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Bend council mum on bag ban, honors former worker

By John Hendricks
Published On: Jul 18 2013 01:35:59 AM CDT
Updated On: Jul 18 2013 02:35:18 PM CDT

NewsChannel 21's John Hendricks recaps Wednesday night's Bend City Council Meeting

BEND, Ore. -

The group pushing to ban single-use plastic bags in Bend addressed the Bend City council at Wednesday night's meeting. but left without any response.

Alisdair Nielsen addressed councilors in the visitor's section of the agenda, urging city leaders to adopt a resolution banning the bags.

Nielsen told councilors his group has support of several stores around the city. He urged the council to act and be who they say they are, but drew no response.

"Bend prides itself on being environmentally friendly," Nielsen said. "Bend is a honey pot for eco-tourism and as the VisitBend website puts it, it's not easy being green -- unless you live in Bend."

Councilors heard from several others regarding Mirror Pond.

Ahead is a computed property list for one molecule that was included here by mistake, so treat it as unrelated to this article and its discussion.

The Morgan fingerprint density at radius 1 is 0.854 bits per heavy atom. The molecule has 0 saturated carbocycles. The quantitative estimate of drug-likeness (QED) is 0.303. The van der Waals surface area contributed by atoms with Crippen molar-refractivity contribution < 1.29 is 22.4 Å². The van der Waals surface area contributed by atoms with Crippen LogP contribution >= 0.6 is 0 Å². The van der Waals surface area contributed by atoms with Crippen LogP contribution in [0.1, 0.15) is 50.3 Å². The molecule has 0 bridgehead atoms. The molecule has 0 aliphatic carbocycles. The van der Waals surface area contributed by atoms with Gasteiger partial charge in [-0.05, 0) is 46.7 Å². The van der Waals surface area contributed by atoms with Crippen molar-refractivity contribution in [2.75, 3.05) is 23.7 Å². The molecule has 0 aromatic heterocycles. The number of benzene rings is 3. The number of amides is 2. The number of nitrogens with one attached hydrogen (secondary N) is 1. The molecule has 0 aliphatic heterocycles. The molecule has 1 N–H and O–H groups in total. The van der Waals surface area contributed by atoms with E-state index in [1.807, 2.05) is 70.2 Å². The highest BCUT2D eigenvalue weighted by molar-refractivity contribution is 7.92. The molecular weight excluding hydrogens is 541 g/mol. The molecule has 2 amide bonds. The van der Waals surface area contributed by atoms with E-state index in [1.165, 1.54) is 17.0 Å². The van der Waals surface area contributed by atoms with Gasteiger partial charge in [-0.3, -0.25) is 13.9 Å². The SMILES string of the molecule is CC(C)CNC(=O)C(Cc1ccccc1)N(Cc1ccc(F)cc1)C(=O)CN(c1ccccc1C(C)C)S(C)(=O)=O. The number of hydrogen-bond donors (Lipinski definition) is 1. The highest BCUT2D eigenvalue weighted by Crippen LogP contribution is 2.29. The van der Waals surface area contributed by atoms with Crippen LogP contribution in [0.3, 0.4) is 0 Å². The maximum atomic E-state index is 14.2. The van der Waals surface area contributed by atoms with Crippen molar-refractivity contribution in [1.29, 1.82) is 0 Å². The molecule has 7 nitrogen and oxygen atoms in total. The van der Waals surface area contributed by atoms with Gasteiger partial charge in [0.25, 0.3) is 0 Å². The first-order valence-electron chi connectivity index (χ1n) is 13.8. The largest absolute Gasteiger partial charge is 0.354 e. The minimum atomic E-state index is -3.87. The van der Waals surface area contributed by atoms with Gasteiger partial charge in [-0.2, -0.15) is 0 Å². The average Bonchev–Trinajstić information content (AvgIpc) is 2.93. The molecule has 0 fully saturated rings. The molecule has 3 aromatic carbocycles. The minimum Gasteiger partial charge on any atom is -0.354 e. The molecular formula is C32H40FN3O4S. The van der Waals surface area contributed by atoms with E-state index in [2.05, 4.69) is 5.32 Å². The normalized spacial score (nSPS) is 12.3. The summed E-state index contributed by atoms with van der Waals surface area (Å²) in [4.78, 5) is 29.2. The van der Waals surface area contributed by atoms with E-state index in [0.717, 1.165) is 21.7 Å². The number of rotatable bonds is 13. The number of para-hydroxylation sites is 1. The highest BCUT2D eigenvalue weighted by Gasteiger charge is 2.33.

Also on the agenda: renewal of the system development charges (SDCs) deferral program. The council voted 6-0 to extend the program for two more years.

The program first came about in 2008 to help boost the sagging housing market. It gives builders nine months to pay the charges.

To honor one of Bend's former long-time employees, the council voted 6-0 to approve sending an application to the Oregon Geographic Names Board to formally rename the springs where the city gets its surface water.

The city says Roger Prowell went above and beyond to monitor and protect the watershed and source springs for all the citizens of Bend.

"I really commend what you are doing for Roger," Mayor Jim Clinton said. "It's sort of a token of all of our appreciation."

"That something could be named after our efforts, that's truly the sign of living an exemplary life," Councilor Doug Knight said.

The city noted Prowell conceptualized and created inter-agency hikes to review watershed protection and worked to protect the city's water quality from environmental and other risks.

The application now goes to the Oregon Geographic Names Board.

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